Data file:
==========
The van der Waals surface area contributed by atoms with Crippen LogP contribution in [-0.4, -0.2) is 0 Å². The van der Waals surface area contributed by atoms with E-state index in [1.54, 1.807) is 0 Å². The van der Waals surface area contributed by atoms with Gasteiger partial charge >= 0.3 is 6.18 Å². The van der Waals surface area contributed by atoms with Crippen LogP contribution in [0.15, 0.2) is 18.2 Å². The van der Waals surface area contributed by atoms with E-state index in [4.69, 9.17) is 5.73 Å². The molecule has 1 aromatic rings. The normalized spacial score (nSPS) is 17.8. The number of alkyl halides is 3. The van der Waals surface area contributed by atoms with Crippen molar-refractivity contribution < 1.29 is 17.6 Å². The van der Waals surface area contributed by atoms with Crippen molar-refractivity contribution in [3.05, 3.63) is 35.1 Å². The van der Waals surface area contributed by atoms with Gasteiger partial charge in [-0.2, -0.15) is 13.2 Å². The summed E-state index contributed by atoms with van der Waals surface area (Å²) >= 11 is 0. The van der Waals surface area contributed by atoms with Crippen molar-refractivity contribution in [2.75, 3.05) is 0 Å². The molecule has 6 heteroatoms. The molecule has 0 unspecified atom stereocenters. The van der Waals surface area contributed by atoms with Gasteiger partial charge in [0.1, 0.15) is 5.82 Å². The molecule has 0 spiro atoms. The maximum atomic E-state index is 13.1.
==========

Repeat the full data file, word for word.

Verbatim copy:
The van der Waals surface area contributed by atoms with Crippen LogP contribution in [-0.4, -0.2) is 0 Å². The van der Waals surface area contributed by atoms with E-state index in [1.54, 1.807) is 0 Å². The van der Waals surface area contributed by atoms with Gasteiger partial charge >= 0.3 is 6.18 Å². The van der Waals surface area contributed by atoms with Crippen LogP contribution in [0.15, 0.2) is 18.2 Å². The van der Waals surface area contributed by atoms with E-state index in [4.69, 9.17) is 5.73 Å². The molecule has 1 aromatic rings. The normalized spacial score (nSPS) is 17.8. The number of alkyl halides is 3. The van der Waals surface area contributed by atoms with Crippen molar-refractivity contribution < 1.29 is 17.6 Å². The van der Waals surface area contributed by atoms with Crippen molar-refractivity contribution in [3.05, 3.63) is 35.1 Å². The van der Waals surface area contributed by atoms with Gasteiger partial charge in [-0.2, -0.15) is 13.2 Å². The summed E-state index contributed by atoms with van der Waals surface area (Å²) >= 11 is 0. The van der Waals surface area contributed by atoms with Crippen molar-refractivity contribution in [2.75, 3.05) is 0 Å². The molecule has 6 heteroatoms. The molecule has 0 unspecified atom stereocenters. The van der Waals surface area contributed by atoms with Gasteiger partial charge in [0.1, 0.15) is 5.82 Å². The molecule has 0 spiro atoms. The maximum atomic E-state index is 13.1.